As a generalization, fundraising from institutional LPs is 10X to 100X harder than raising capital for a start-up. Why do I make this claim? Because the many institutional LPs are managing assets across numerous asset classes (PE, VC, energy, real estate), have very little knowledge or true understanding of VC, are biased by Silicon Valley-centric media sources and, most importantly, have no financial incentive to take risk on something new and interesting. Like many of us, they all want to keep their jobs for another year. Their basic mindset is that they are less likely to get fired for investing in Kleiner X than they are for taking risk on new fund 1,2, or 3. In a nutshell, this is why the VC industry has continued to pour 80–90% of the capital into roughly 20 tier 1 mega-funds. There is safety in critical mass. Many people write and blog about the lemming mentality of Silicon Valley and the VC industry in general. Institutional LPs are no different.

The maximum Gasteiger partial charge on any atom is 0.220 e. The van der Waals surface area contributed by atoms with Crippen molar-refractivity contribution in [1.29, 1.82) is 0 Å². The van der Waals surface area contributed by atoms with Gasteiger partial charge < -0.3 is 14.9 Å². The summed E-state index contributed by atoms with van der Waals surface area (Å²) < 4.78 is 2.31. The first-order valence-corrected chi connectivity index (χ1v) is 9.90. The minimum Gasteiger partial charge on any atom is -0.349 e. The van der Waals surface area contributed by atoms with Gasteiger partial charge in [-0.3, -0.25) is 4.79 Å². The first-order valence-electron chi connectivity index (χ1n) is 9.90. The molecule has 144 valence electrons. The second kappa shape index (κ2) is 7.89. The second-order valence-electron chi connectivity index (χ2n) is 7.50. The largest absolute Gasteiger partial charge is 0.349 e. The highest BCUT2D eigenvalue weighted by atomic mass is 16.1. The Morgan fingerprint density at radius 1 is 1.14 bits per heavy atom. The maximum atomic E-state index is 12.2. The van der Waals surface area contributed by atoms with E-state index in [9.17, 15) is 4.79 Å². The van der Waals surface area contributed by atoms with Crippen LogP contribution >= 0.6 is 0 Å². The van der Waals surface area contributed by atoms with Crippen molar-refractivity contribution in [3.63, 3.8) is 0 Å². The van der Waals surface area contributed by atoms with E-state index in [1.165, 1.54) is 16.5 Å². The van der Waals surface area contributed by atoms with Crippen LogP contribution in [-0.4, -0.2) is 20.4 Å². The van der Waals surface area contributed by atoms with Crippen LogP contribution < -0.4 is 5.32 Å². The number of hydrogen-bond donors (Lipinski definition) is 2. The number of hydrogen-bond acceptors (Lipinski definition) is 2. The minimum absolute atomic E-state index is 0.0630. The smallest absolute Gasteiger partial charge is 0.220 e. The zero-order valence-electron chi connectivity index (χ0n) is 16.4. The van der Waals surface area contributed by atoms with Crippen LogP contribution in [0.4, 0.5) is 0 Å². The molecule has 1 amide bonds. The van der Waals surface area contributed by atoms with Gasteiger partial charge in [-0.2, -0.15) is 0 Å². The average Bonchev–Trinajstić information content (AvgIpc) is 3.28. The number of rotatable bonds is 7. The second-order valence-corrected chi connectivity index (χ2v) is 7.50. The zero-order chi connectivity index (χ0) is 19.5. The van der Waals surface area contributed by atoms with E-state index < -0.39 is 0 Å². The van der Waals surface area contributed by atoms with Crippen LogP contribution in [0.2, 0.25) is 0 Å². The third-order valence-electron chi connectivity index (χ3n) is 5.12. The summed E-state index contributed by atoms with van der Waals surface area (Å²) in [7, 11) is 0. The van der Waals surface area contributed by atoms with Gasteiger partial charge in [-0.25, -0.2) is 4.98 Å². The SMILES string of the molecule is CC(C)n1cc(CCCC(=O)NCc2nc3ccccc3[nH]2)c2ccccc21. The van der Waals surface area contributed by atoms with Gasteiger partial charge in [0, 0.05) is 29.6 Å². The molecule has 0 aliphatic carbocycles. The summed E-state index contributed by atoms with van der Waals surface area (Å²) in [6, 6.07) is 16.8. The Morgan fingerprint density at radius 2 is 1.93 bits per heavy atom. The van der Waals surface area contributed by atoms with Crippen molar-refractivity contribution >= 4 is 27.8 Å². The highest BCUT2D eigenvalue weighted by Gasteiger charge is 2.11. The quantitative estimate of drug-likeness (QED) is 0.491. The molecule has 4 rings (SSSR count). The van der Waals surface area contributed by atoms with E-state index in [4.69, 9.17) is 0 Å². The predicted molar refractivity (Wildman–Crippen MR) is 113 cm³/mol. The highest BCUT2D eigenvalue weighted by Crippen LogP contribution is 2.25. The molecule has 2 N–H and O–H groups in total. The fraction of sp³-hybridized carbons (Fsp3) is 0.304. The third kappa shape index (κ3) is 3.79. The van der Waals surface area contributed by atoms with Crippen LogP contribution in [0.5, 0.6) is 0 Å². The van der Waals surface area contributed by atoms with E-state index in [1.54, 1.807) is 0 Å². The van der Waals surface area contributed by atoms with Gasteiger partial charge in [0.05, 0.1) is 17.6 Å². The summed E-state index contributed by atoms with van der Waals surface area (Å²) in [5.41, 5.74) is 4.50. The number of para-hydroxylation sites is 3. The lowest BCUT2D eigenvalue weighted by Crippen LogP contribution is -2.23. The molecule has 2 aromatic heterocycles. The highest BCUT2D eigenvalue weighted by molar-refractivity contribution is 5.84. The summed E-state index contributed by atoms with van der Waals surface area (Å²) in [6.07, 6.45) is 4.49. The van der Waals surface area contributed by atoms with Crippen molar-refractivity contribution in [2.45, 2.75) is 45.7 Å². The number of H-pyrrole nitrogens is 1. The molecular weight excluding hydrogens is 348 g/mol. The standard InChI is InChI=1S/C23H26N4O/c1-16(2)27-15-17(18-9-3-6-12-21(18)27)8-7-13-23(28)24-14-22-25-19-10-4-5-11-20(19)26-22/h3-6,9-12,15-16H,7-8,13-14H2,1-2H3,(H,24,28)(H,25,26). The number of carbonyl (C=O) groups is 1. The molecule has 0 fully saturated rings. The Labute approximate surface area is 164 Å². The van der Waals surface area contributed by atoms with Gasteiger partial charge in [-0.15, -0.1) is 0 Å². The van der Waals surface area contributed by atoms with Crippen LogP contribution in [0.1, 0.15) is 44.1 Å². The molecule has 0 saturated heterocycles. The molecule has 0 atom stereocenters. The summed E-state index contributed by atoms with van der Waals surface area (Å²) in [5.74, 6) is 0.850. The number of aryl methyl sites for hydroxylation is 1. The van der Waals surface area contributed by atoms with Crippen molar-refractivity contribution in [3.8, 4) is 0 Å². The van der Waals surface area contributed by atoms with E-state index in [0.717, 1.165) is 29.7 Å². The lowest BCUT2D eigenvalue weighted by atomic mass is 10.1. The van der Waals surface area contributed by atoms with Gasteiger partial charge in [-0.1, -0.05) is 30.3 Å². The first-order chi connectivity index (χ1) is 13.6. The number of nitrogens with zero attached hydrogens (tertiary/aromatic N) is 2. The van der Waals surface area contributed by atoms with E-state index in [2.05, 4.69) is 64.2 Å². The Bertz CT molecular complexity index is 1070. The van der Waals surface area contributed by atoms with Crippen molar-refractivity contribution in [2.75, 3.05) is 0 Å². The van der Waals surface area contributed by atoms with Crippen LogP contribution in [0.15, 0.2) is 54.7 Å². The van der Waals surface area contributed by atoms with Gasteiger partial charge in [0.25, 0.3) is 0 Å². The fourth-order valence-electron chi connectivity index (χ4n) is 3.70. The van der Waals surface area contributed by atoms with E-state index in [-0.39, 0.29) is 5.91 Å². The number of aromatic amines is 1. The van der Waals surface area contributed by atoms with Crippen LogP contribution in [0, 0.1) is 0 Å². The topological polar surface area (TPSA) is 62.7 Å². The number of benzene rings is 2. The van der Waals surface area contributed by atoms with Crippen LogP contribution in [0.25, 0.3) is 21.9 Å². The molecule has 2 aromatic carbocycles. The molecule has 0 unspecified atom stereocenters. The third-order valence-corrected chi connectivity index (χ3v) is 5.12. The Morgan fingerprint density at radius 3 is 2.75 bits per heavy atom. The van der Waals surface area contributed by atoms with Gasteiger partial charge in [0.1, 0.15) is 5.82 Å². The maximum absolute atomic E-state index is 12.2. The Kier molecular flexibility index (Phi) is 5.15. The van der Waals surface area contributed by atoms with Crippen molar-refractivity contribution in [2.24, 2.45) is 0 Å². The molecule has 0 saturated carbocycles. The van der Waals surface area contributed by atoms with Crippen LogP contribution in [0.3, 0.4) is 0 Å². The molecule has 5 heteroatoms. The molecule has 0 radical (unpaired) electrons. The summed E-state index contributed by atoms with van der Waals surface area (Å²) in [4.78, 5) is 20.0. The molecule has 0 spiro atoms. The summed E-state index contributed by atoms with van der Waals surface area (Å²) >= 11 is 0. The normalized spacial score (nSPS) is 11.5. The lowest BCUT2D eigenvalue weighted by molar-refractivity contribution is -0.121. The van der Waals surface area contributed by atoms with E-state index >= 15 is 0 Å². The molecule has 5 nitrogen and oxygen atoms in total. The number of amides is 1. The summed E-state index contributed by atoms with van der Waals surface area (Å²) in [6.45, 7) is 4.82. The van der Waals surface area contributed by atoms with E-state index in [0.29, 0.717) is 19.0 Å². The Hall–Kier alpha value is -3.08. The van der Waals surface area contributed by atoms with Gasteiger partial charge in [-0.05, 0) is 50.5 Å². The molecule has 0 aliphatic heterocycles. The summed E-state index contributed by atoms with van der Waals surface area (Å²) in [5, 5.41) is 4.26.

Back to the fundraising…we hit the road hard starting in September. Our strategy was to circle up with our current investors and try to do a first close on their commitments so that we could start putting companies into the C3 portfolio. We’ve been fortunate to have a great group of investors supporting us since we launched the fund and we benefitted from their increased appetite in our new fund. Simultaneously, we began to travel around to engage with a select group of institutional LPs that have shown an appetite for micro-cap VC and new funds in general. Unfortunately, that list is not very long for the reasons I outlined above, but our plan was to introduce them to our strategy and differentiation and then build the relationship over the next several months, showing them our ability to execute. If you don’t walk in with a national brand and some Uber-like company in your portfolio, it is difficult to get serious interest. So, we tried to capture their attention with our returns and IRR numbers, but mostly start the dialogue about what we think differentiates CrossCut from the overcrowded micro-VC landscape.

In late October, we did the first significant close on the fund — roughly $30M. Almost all of this was from our current investors from C1 and C2, but we managed to attract additional individual investors and family offices that liked our results and positioning. We started investing CrossCut 3 and by the end of the year, we had 3 deals in the portfolio.